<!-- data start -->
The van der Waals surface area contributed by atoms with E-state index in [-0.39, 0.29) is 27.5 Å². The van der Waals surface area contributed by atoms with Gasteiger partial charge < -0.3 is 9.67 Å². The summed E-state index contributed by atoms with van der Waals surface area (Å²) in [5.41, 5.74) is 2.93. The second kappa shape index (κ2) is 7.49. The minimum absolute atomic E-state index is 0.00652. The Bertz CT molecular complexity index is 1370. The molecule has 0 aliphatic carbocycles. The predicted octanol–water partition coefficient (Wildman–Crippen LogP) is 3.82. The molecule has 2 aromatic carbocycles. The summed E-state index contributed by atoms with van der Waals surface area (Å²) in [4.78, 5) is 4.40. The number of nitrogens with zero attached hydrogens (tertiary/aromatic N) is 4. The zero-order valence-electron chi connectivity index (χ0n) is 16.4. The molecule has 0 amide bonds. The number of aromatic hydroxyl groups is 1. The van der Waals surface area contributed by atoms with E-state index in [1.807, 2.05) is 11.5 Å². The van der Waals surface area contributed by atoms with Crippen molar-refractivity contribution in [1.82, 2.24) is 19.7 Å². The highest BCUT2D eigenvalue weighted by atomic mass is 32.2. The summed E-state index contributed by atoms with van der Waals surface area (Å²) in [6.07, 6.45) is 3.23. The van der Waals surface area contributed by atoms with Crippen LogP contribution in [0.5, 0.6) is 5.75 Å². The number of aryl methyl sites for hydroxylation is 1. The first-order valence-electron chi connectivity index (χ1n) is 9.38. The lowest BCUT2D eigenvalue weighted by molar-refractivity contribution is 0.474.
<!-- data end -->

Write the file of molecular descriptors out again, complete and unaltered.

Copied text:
The van der Waals surface area contributed by atoms with E-state index in [-0.39, 0.29) is 27.5 Å². The van der Waals surface area contributed by atoms with Gasteiger partial charge < -0.3 is 9.67 Å². The summed E-state index contributed by atoms with van der Waals surface area (Å²) in [5.41, 5.74) is 2.93. The second kappa shape index (κ2) is 7.49. The minimum absolute atomic E-state index is 0.00652. The Bertz CT molecular complexity index is 1370. The molecule has 0 aliphatic carbocycles. The predicted octanol–water partition coefficient (Wildman–Crippen LogP) is 3.82. The molecule has 2 aromatic carbocycles. The summed E-state index contributed by atoms with van der Waals surface area (Å²) in [4.78, 5) is 4.40. The number of nitrogens with zero attached hydrogens (tertiary/aromatic N) is 4. The zero-order valence-electron chi connectivity index (χ0n) is 16.4. The molecule has 0 amide bonds. The number of aromatic hydroxyl groups is 1. The van der Waals surface area contributed by atoms with E-state index in [1.807, 2.05) is 11.5 Å². The van der Waals surface area contributed by atoms with Crippen molar-refractivity contribution in [1.82, 2.24) is 19.7 Å². The highest BCUT2D eigenvalue weighted by atomic mass is 32.2. The summed E-state index contributed by atoms with van der Waals surface area (Å²) in [6.07, 6.45) is 3.23. The van der Waals surface area contributed by atoms with Crippen LogP contribution in [0.5, 0.6) is 5.75 Å². The number of aryl methyl sites for hydroxylation is 1. The first-order valence-electron chi connectivity index (χ1n) is 9.38. The lowest BCUT2D eigenvalue weighted by molar-refractivity contribution is 0.474.